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Best time to visit Bali is NOW

Half a year without tourism, Bali has returned to the paradise it once was. Those who decided to stay in Bali surely haven’t regretted it. I finally know how it must have felt to come to Bali in the 90s. I enjoy listening to conversations of expats who have been living in Bali for many decades, when Kuta and Legian were connected by a small dirt road.

Pantai Jerman in Bali

Why now is the best time to visit Bali

I cannot emphasize enough that the best time to visit Bali is now. By now, I mean November 2020 onwards, as long as Bali’s airport is not yet open for international tourists. So what to expect from Bali right now?

Sunset at Atuh Beach in Nusa Penida

Great prices

Before the global crisis, there already was a surplus of accommodation options, especially hotels and villas in Bali. Now without any international tourists and some of the long-term expats having left the Island, prices dropped dramatically. I have friends who regularly made 700 USD per night for a luxury 4 bedroom villa in Petitenget. They currently rent it for 1.100 USD per month. This might certainly not apply to every single hotel and rental villa in Bali, but the time has never been better to get great hotel deals or a luxury upgrade at the same price you would have paid for a simpler villa before.

Starke Estate West Bali
Starke Estate in West Bali offers 40% discount at the moment

Lots of options

As indicated above, there are many vacant villas and hotels to choose from at the moment. Approaching Christmas and New Year, this was considered high season or even peak season before and you had to book or place reservations for events months in advance. Now you still have plenty of options. Besides accommodation, scooter and car rental companies have many vehicles available to choose from.

Eco bamboo house in Abimansal, Bali

No traffic jams

Although from time to time you find a post on facebook saying “missing this time” when someone posts one of the many long traffic jams at the Canggu shortcut. Countless cars have fallen victim to this rice field. Rarely a week has passed without a car or bike ending up in the rice field at the small shortcut to Canggu. Rush hour during sunset time at many beaches in the South. But let’s be honest, the best thing about lack of tourism is that there are no more traffic jams. I have heard people saying “Bali is amazing but I couldn’t live with this traffic every day”. Now you can.

Canggu shortcut road before Corona and now. Pictures from @alivewholefoodstorebali 


You can now visit world famous instagram hotspots without hundreds of other tourists pushing you around. Some of the most beautiful places are currently quiet and peaceful and you have the chance to be the only one in one of these special places if you come at the right time.

Balinese mother with her daughter

Support local people

While the lockdown of Bali island has been great for nature, many local businesses and people struggle to earn enough money to provide for themselves or their families. A large percentage of people depend on the income from tourism. Many restaurants and organisations have helped out by providing free meals to people in need.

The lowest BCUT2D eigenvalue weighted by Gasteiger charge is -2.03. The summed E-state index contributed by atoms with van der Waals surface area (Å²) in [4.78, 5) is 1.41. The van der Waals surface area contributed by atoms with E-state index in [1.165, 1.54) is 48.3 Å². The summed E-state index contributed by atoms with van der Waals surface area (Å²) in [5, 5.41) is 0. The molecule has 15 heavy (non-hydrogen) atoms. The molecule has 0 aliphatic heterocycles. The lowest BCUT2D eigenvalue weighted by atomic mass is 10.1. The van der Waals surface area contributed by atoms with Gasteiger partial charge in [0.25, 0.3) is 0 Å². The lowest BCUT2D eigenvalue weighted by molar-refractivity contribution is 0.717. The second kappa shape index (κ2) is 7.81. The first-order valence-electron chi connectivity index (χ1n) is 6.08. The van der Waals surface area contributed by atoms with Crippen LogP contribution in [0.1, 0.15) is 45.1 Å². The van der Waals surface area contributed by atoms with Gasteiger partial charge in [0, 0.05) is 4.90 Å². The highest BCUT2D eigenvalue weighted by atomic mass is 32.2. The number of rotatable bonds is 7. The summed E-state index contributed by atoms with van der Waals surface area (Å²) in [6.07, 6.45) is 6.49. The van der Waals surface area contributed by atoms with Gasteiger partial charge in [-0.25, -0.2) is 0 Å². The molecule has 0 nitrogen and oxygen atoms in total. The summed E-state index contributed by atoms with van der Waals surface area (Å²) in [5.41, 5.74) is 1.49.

Balinese farmer in rice field. Locals who worked as driver or tourist guides have returned home to their villages for farming due to lack of work in tourism.

Support animals in Bali

Plenty foreigners who have lived in Bali long-term fell in love with Bali’s street dogs and cats. You see them feeding dogs on the beach or in the street. Some prepare daily meals for the animals near their home. When visiting Bali, please consider a donation to one of the many dedicated and hardworking animal welfare organisations.

Rescued kitten and puppy in Bali

How to get a visa?

As you may already know, the Indonesian government has suspended the visa on arrival and for the first time issued social visas to foreigners who are already in Indonesia (onshore visa). This means only people who are already in Indonesia were able to apply for this visa type during the lockdown. Now, here’s the good news: There is a new 211 visa for humanitarian activities, volunteering, family reunion, business or investment.

Now you may ask what the requirements are and how to obtain it? Glad, you asked. While visa application processes were time consuming and complicated in the past, thanks to corona things got easier. You no longer need to visit an Indonesian embassy or mail your passport and wait many weeks to get the visa. Your visa will be issued electronically within a couple of days as long as you fulfil the requirements.

211 Visa requirements

In order to be eligible to apply for the visa you need the following:

  • Passport that is valid for at least 12 months when you enter Indonesia (preferably 18 months)
  • Bank account balance of at least 10.000 USD (if you don’t have that amount in your bank account, your sponsor would need to provide some additional security for the Indonesian government
  • Return flight ticket (you can use a flight reservation for the application)

211 Visa Cost

Costs for the 211 visa range from 6 to 12 million Rupiah, depending on the agency. For now only licensed agencies can issue the new e-visa. You would want to choose an agency, that offers great service at an affordable price. 7.5 to 8.5 Million Rupiah (530-600 USD) are a good price for a

Where to apply?

You can apply through most of the licensed visa agencies. We recommend you, due to the super easy application process and affordable pricing.

211 Business visa application form

I hope you found this article informative and helpful. If you have any questions, please feel free to leave a comment below and I will try to answer your question.


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